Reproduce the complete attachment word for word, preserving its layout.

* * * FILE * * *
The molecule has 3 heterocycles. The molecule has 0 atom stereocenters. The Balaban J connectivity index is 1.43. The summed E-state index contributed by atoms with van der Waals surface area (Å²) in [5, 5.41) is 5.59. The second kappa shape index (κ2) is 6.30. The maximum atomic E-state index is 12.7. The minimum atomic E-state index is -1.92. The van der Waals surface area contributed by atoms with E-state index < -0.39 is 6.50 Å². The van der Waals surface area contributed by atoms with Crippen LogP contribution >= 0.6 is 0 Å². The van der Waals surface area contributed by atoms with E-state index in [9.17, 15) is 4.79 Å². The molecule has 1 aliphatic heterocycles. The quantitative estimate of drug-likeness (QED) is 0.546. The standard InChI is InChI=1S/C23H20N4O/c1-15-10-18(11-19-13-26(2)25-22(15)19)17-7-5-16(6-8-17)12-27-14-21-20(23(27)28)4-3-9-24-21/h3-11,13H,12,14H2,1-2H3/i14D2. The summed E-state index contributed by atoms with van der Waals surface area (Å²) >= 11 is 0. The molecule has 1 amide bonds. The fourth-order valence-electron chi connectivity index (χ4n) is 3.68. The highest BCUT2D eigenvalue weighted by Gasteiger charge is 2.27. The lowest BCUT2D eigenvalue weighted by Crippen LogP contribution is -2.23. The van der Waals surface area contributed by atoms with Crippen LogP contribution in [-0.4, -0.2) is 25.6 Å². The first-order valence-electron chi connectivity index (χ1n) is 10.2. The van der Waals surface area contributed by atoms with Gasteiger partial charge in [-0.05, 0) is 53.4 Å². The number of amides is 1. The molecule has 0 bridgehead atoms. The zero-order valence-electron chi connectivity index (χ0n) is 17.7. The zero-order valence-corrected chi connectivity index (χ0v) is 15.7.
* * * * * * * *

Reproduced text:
The molecule has 3 heterocycles. The molecule has 0 atom stereocenters. The Balaban J connectivity index is 1.43. The summed E-state index contributed by atoms with van der Waals surface area (Å²) in [5, 5.41) is 5.59. The second kappa shape index (κ2) is 6.30. The maximum atomic E-state index is 12.7. The minimum atomic E-state index is -1.92. The van der Waals surface area contributed by atoms with E-state index < -0.39 is 6.50 Å². The van der Waals surface area contributed by atoms with Crippen LogP contribution >= 0.6 is 0 Å². The van der Waals surface area contributed by atoms with E-state index in [9.17, 15) is 4.79 Å². The molecule has 1 aliphatic heterocycles. The quantitative estimate of drug-likeness (QED) is 0.546. The standard InChI is InChI=1S/C23H20N4O/c1-15-10-18(11-19-13-26(2)25-22(15)19)17-7-5-16(6-8-17)12-27-14-21-20(23(27)28)4-3-9-24-21/h3-11,13H,12,14H2,1-2H3/i14D2. The summed E-state index contributed by atoms with van der Waals surface area (Å²) >= 11 is 0. The molecule has 1 amide bonds. The fourth-order valence-electron chi connectivity index (χ4n) is 3.68. The highest BCUT2D eigenvalue weighted by Gasteiger charge is 2.27. The lowest BCUT2D eigenvalue weighted by Crippen LogP contribution is -2.23. The van der Waals surface area contributed by atoms with Crippen LogP contribution in [-0.4, -0.2) is 25.6 Å². The first-order valence-electron chi connectivity index (χ1n) is 10.2. The van der Waals surface area contributed by atoms with Gasteiger partial charge in [-0.05, 0) is 53.4 Å². The number of amides is 1. The molecule has 0 bridgehead atoms. The zero-order valence-electron chi connectivity index (χ0n) is 17.7. The zero-order valence-corrected chi connectivity index (χ0v) is 15.7.